Three female engineers are suing Uber Technologies for allegedly discriminating against female employees and both men and women of color, marking the latest blow to the ride-services company that is straining to overcome a year of controversies over its workplace culture. The lawsuit, which was filed on Tuesday in state court in San Francisco, follows a widely read blog post in February from another female engineer that described Uber’s work environment as one that tolerated and fostered sexual harassment.
According to the lawsuit, which was filed by Ingrid Avendano, Roxana del Toro Lopez and Ana Medina, who described themselves as “Latina software engineers,” alleges that Uber’s compensation and other practices discriminate against women and people of color. In particular, the complaint alleges that the ride sharing company’s employee ranking system that is “not based on valid and reliable performance measures” and favors men and white or Asian employees. Women, Latino, American Indian and African American employees are given lower performance scores, making it more difficult for them to advance professionally and confining them to more menial tasks.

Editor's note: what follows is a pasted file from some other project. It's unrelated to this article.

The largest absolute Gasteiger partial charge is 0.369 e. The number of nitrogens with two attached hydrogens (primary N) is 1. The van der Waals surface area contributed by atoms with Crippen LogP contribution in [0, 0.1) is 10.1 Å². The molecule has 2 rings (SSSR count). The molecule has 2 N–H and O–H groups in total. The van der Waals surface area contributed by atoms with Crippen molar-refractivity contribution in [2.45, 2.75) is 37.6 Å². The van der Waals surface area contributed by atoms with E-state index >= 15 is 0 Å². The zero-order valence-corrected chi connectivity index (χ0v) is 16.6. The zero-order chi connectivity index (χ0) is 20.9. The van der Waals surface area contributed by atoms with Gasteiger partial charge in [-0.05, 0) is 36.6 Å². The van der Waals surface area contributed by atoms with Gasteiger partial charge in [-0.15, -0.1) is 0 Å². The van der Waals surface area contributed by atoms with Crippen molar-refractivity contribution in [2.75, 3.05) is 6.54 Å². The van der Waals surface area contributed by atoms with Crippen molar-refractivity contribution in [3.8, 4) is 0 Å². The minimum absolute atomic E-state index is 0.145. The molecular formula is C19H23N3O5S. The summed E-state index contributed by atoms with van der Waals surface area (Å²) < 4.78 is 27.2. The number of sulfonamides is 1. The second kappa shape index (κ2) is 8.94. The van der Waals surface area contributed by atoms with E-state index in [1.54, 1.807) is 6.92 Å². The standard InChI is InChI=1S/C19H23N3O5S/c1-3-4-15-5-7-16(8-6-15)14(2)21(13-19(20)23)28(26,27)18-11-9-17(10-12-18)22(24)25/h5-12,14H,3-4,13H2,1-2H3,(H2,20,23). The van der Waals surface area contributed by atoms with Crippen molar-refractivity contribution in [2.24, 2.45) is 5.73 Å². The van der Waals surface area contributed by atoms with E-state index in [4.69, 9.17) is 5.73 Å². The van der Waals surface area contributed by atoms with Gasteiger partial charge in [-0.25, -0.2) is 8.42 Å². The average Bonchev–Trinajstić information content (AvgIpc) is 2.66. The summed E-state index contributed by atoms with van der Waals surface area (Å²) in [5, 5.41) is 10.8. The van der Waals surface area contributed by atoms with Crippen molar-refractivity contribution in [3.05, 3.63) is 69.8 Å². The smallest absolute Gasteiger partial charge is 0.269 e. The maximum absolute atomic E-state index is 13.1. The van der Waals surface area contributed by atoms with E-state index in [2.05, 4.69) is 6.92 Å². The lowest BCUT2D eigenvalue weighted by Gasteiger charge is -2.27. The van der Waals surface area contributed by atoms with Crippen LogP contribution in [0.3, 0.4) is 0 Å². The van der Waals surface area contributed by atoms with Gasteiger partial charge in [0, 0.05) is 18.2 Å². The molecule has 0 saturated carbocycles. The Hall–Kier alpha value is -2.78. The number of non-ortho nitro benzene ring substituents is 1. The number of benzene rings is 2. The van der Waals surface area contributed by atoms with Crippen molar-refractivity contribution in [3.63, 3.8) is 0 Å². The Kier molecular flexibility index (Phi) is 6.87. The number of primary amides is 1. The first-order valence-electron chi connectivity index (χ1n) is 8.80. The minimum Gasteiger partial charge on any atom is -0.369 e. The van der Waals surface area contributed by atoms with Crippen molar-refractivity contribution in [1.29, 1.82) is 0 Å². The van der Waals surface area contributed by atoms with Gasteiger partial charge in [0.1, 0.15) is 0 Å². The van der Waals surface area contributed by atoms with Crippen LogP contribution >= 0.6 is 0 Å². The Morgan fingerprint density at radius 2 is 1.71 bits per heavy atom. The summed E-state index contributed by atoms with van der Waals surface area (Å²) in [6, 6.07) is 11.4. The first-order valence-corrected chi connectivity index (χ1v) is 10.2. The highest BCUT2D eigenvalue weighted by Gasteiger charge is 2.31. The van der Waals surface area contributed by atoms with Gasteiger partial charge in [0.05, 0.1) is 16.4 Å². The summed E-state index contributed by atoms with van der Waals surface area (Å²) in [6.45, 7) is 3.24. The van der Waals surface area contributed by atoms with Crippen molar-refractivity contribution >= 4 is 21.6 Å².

“In this system, female employees and employees of color are systematically undervalued compared to their male and white or Asian American peers,” the lawsuit says. As a result, the three female plaintiffs argue that they have lost out on earnings, promotions and benefits. Avendano and Toro Lopez left Uber this summer after more than two years with the company. Medina is still employed there, according to the lawsuit.
Uber spokesman Matthew Wing declined to comment.
“These three engineers are seeking to ensure that Uber pays women and people of color equally for the hard work they’ve done – and will continue to do – to help make Uber successful,” the plaintifffs’ counsel lawyer Jahan Sagafi of Outten & Golden told Reuters.
UPDATED (March 28, 2018): Uber has agreed $10 million to settle a proposed class action alleging that the ride-share company discriminated against female employees and both men and women of color. Additionally, per Reuters, “The settlement, disclosed in a filing in the U.S. District Court for the Northern District of California, says Uber also agreed to reforms to its system for compensation, reviews and promotions.” According to the filing, the settlement compensates for financial and emotional harm to about 285 women and 135 men of color.